It was getting late. I had a drive ahead of me. They had autographs and then a plane ride back to Charlotte. We’d all get home around the same time.

I wish I could have spent more time with Bob, and with Sheri who I like a lot. Bob and I are already trying to figure out a time for next summer. But maybe there will be time sooner.

The good thing about gold friends is, their friendship will wait.

&#185 – When I say woman friendly, I mean a show which is not based on sex, bodily functions and stretching the vocabulary envelope. Stern, Imus and Bubba the Love Sponge don’t qualify for this genre.

All the photos on this page, and lots of parade pictures, can be seen in my photo gallery.

Almost Ready to Resume

The tedious process of putting the website together has nearly completed. I know I have lost over a week of entries (some I was able to get from cached Google pages). And, what makes it worse was it was the week I wrote about how I cured the common cold, solved the Iraq problem, pulled the tooth from a bear and slept with an Indian maiden… sorry old joke.

When the website was restored, it came back without much of the programming work I had done for things like the current temperature you see on the right and historical weather info, which is now only starting to run anew in the background and which will go live over the next few days. Also, cron jobs, programs that are set off by timers, disappeared.

Last night, the company that hosts this site offered me a month’s hosting, $10, to cover my loss. How do you respond to that?

I was enjoying writing for this site so much that this interruption and the subsequent loss of material has been very stressful to me.

Anyway, hopefully back to normal later today and beyond.

Is That a Dinar In Your Pocket…

I drink entirely too much coffee, and I’ll be the first to admit it. Two mediums a day… it’s probably the equivalent of 4 or 5 regular cups. But, I can’t do without it it, and why should I?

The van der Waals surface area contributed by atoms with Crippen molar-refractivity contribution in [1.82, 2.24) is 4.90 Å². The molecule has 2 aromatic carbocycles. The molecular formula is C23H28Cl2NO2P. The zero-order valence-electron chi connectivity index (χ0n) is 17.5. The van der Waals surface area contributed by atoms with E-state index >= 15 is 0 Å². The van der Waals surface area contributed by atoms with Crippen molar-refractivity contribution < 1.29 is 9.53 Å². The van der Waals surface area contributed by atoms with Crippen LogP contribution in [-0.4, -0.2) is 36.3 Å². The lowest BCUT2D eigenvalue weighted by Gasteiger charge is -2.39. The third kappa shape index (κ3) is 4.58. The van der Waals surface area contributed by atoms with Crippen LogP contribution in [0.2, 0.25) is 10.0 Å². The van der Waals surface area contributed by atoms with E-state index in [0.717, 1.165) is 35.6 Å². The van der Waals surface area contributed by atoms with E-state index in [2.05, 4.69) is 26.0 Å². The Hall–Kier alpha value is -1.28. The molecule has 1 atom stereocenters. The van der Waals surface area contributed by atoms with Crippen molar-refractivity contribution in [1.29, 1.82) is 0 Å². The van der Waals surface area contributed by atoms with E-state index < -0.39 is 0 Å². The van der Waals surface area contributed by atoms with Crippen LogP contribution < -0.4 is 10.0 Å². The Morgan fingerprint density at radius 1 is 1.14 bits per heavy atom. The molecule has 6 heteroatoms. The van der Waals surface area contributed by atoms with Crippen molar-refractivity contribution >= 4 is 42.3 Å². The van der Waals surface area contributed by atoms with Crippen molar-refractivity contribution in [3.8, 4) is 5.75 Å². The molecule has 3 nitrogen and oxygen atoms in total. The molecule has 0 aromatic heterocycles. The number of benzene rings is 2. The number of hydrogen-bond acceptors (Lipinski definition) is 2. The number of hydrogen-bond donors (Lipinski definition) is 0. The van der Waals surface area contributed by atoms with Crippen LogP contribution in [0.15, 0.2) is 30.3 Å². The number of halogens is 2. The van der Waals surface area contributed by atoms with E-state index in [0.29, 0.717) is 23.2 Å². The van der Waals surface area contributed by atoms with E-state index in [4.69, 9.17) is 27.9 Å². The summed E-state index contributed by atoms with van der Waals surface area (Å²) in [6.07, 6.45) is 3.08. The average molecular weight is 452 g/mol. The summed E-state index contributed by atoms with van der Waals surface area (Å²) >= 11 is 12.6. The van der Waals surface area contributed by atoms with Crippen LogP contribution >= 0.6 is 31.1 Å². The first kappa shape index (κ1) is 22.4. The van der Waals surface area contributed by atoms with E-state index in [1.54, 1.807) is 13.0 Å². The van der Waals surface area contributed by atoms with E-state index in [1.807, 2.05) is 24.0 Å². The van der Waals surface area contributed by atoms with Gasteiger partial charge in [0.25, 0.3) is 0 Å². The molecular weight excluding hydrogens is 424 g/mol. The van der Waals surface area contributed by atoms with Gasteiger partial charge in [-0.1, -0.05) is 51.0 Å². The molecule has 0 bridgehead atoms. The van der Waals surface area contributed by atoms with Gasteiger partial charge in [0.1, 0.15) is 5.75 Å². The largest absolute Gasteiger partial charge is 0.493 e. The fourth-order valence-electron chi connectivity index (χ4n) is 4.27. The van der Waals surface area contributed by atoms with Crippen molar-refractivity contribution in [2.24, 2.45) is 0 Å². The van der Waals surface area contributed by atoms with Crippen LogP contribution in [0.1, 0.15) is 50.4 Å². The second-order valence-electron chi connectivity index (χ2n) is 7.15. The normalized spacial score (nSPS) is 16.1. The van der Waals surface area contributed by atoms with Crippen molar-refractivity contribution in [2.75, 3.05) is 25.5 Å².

Tonight, on my way back to work after dinner, I stopped at the Dunkin’ Donuts near home (by the way – what a disappointment while in Southern California this year to find no Dunkin’ Donuts). They know me well enough that often, my coffee is poured and ready by the time I’m at the counter.

As is often the case, especially after being on TV for over 19 years on the same station, I was recognized. It was a young black man. He was wearing flashy ‘bling’ and an elastic type head covering on this awful, drippy, day.

When he spoke, it was obvious that he was well educated and a man, not a child. He had the confidence that comes with maturity.

His name is Aaron Hawkins and he grew up here in town. Now, he’s in the Army, repairing tanks. His home base is in Georgia, but he’s just back from Iraq.

We talked a little about the war (I worry about this Vietnam wannabe war, fought mostly by men of color, without a draft). There are too many historical analogs.

Then, as I was about to leave, he reached in his pocket, pulled out his wallet and started to thumb through the bills. He pulled one out, smiled, and gave it to me… a 250 Dinar note with Saddam Hussein’s picture. Current value, around $.20.

I’m sure Saddam saw the proofs, asked to have his hair darkened and a little taken off the jowel… or maybe the artist knew for his own safety that flattery was the best policy.

Whatever the case, it was a great gift from Aaron. I’m glad I got to meet him.